First of all – do it! Just write. Don’t put it off. Follow your heart. Join a writing group and get feedback. Read, read and read. Try and work out why a book works for you. Without taking away from the enjoyment of reading, dissect the book to understand the craft. Accept that social media is a part of the business of writing but be disciplined in your engagement.

What are you currently working on? How long before release?

I am working on a completely different type of book from the two I have written so far (which are historical novels set in Italy). “The adventures of Mavis and Dot” is a gently humorous account of the escapades of two retired ladies who retire to the seaside. This was inspired by some short stories I wrote for my best friend when she was gravely ill with ovarian cancer. We used to call each other Mavis and Dot when we went out and about and she laughed at what I wrote. Sadly, she passed away eleven years ago and I’ve now resurrected them to develop into a novella. The profits will go to Cancer Research. I intend to publish mid-November 2018, but there is a lot to do beforehand. I need to finalise the illustrations too.

What are you currently reading?

I read a mixture of genres. At the moment, I am enjoying a light romance set in Italy (surprise, surprise) and it is making me giggle. Laughter is a great medicine. “The Olive Branch” by Jo Thomas is the story of a girl who bids in successfully (in a drunken moment) for a house in southern Italy. All kinds of problems arise.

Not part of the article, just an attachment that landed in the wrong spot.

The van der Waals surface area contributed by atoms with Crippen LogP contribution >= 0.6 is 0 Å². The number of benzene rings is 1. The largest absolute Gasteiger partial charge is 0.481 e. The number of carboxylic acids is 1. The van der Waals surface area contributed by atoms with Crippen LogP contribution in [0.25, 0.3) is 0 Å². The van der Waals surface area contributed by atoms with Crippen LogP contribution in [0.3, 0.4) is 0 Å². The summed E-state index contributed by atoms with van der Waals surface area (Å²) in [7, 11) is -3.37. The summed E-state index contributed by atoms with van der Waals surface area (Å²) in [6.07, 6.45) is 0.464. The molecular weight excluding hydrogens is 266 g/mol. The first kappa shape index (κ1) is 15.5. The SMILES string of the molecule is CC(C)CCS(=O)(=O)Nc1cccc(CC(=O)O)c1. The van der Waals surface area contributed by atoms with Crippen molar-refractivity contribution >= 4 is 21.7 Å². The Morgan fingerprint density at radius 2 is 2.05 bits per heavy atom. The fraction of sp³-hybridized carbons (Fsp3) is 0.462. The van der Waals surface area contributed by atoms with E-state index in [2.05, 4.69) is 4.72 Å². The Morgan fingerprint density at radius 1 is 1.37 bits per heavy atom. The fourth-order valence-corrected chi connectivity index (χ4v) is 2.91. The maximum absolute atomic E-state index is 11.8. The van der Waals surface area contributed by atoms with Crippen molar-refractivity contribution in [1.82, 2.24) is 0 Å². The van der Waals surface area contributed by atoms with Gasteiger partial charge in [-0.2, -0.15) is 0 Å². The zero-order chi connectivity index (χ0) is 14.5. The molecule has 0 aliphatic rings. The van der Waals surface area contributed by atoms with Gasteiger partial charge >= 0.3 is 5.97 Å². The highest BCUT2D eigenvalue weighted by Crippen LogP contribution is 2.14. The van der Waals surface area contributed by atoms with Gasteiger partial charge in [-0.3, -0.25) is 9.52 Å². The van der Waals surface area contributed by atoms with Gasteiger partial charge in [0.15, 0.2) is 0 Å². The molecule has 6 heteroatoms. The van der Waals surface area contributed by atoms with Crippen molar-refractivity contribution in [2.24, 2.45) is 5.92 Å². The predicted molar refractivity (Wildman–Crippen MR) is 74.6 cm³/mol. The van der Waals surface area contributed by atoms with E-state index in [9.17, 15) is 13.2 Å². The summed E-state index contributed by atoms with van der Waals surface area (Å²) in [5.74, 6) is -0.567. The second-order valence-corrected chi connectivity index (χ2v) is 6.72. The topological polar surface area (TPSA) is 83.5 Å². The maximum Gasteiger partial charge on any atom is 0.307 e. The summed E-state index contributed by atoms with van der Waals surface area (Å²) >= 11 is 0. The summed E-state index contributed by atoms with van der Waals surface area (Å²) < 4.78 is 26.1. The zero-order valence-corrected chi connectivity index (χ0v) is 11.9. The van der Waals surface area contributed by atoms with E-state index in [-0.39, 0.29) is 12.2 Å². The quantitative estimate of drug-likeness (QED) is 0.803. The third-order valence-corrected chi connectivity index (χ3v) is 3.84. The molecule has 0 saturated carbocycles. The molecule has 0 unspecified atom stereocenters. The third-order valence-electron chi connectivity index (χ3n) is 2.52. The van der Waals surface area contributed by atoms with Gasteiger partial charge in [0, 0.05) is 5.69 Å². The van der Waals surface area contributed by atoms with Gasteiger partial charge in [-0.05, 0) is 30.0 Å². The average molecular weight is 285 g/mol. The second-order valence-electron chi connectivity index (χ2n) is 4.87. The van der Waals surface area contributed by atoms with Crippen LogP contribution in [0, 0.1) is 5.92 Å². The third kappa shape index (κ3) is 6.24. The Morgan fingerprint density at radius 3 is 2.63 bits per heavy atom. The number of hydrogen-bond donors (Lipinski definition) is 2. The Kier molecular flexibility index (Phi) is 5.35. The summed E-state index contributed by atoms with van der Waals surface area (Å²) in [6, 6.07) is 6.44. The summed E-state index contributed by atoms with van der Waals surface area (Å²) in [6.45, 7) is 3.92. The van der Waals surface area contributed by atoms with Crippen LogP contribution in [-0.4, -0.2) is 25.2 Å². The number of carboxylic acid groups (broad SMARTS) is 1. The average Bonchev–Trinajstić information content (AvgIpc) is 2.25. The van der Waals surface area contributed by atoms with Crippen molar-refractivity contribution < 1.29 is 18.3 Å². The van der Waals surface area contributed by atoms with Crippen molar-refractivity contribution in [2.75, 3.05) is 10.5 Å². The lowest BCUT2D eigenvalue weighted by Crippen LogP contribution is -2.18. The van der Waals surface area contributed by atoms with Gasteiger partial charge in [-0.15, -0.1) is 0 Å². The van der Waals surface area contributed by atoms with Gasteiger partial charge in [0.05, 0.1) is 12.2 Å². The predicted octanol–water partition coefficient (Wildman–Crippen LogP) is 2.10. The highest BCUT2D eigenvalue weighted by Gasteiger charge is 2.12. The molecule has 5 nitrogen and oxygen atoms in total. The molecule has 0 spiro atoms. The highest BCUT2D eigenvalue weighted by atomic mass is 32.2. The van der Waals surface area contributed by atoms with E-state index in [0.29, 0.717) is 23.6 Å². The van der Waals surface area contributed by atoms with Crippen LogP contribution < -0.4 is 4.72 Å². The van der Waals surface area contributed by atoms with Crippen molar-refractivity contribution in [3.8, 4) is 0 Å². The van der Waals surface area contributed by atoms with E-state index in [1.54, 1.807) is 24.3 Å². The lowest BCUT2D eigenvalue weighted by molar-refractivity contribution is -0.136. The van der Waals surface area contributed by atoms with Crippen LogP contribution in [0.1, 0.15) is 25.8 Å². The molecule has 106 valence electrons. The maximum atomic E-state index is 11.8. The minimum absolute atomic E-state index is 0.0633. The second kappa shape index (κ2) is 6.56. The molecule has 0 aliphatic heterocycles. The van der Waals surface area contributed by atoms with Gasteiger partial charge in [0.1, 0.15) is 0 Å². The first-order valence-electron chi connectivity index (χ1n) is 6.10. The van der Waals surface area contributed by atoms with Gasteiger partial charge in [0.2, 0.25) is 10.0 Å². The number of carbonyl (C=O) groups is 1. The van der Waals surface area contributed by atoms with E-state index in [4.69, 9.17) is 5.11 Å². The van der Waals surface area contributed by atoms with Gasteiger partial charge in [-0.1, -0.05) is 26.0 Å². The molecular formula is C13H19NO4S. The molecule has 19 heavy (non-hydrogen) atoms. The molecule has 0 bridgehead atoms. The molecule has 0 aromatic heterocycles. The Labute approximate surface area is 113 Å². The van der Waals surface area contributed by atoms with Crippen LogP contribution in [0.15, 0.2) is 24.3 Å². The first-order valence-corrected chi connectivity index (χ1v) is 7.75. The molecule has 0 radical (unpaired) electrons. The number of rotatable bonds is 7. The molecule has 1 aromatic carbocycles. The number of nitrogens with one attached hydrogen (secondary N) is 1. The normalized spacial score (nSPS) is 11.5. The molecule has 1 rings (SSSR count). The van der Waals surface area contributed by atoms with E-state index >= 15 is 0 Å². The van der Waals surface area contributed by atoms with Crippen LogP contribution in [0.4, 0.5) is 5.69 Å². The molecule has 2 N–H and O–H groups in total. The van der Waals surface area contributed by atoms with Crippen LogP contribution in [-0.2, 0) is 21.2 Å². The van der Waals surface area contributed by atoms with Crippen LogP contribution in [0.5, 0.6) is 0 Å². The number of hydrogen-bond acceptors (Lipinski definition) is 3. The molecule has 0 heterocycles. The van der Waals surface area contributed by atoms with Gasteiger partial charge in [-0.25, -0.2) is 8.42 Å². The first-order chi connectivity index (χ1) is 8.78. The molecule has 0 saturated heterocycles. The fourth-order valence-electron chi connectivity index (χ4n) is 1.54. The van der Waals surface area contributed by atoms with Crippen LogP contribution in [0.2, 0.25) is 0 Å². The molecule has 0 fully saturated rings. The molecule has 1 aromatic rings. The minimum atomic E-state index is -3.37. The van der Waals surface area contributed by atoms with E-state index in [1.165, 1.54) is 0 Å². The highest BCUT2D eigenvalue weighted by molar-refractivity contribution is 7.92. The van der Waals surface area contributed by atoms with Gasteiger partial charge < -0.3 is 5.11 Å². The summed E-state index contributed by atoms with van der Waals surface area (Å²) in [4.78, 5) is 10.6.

Who are your favourite authors?

Anthony Doerr, Lisa Jewell, Amanda Hodgkinson, Maggie O’Farrell, Sarah Winman, Erica James, Andrea Camilleri, Donna Leon…and many, many more.

Do you have any favourite fictional characters?

There are none who spring to mind. That seems odd to me, but there you go…

Any fun facts about you that you would like to share?

Don’t know if it is fun – but I ended up in a Tanzanian prison after an amazing month’s drive across Africa… something I do not ever want to repeat (the prison bit, I mean). My husband and I lived in Tanzania when we were married (forty years ago) and three years ago we returned for a trip of a lifetime. Let’s just say rules and regulations about camping have changed in the interim. Whereas we used to pitch a camp in the safari parks wherever we liked, light a fire for cooking etc. tourism has moved on. (I admit for the better). I would just advise against picking up ANYTHING – even a leaf, sea shell, seed pod. You might be arrested and heavily fined for…poaching. A night on a cold floor in a jail is not fun when you are over sixty. Or missing your aeroplane and having to buy a new (expensive) ticket. I shall write it into a book some day.

A fun fact could be my present of a Vespa on my sixtieth. Not so fun is that I keep falling off it! I’m a danger to the mountain roads in Italy…wobbly Granny on a Vespa.


You can catch up with Angela on   on her BLOG or buy Tuscan Roots at 


  • Thanks so much, Roger, for the chance to appear on your blog. It’s such fun to engage with other authors. Good luck with your own writing.

  • I always enjoy reading Angela’s interviews – always something new. I have read The Olive Branch too and it is a fun read. Have you read Oyster Catcher, by Jo Thomas? 1000 words a day is a great target!

  • A lovely interview! I’d definitely recommend Angela Petch’s writing.
    Another writer recommendation for you: Jennifer Johnston. Absolutely sublime (start with “The Railway Man”) x